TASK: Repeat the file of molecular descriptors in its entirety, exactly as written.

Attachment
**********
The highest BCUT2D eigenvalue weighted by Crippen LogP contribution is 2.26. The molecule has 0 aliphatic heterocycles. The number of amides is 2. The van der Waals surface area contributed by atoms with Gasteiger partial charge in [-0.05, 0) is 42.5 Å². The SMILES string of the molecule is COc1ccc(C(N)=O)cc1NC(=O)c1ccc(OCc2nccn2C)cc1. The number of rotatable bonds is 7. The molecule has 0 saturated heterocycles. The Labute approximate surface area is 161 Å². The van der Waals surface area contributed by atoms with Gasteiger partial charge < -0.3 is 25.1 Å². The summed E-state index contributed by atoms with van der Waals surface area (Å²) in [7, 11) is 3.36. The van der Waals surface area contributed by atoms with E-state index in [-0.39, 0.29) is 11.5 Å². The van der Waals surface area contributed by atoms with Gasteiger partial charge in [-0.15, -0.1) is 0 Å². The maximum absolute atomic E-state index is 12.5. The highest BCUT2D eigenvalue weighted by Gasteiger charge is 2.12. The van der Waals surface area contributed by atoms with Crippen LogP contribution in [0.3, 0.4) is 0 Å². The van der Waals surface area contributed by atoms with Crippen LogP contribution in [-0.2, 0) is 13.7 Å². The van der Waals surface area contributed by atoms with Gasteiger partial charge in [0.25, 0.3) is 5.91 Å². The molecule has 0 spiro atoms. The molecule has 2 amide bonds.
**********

The highest BCUT2D eigenvalue weighted by Crippen LogP contribution is 2.26. The molecule has 0 aliphatic heterocycles. The number of amides is 2. The van der Waals surface area contributed by atoms with Gasteiger partial charge in [-0.05, 0) is 42.5 Å². The SMILES string of the molecule is COc1ccc(C(N)=O)cc1NC(=O)c1ccc(OCc2nccn2C)cc1. The number of rotatable bonds is 7. The molecule has 0 saturated heterocycles. The Labute approximate surface area is 161 Å². The van der Waals surface area contributed by atoms with Gasteiger partial charge < -0.3 is 25.1 Å². The summed E-state index contributed by atoms with van der Waals surface area (Å²) in [7, 11) is 3.36. The van der Waals surface area contributed by atoms with E-state index in [-0.39, 0.29) is 11.5 Å². The van der Waals surface area contributed by atoms with Gasteiger partial charge in [-0.15, -0.1) is 0 Å². The maximum absolute atomic E-state index is 12.5. The highest BCUT2D eigenvalue weighted by Gasteiger charge is 2.12. The van der Waals surface area contributed by atoms with Crippen LogP contribution in [0.3, 0.4) is 0 Å². The van der Waals surface area contributed by atoms with Crippen LogP contribution in [-0.2, 0) is 13.7 Å². The van der Waals surface area contributed by atoms with Gasteiger partial charge in [0.25, 0.3) is 5.91 Å². The molecule has 0 spiro atoms. The molecule has 2 amide bonds.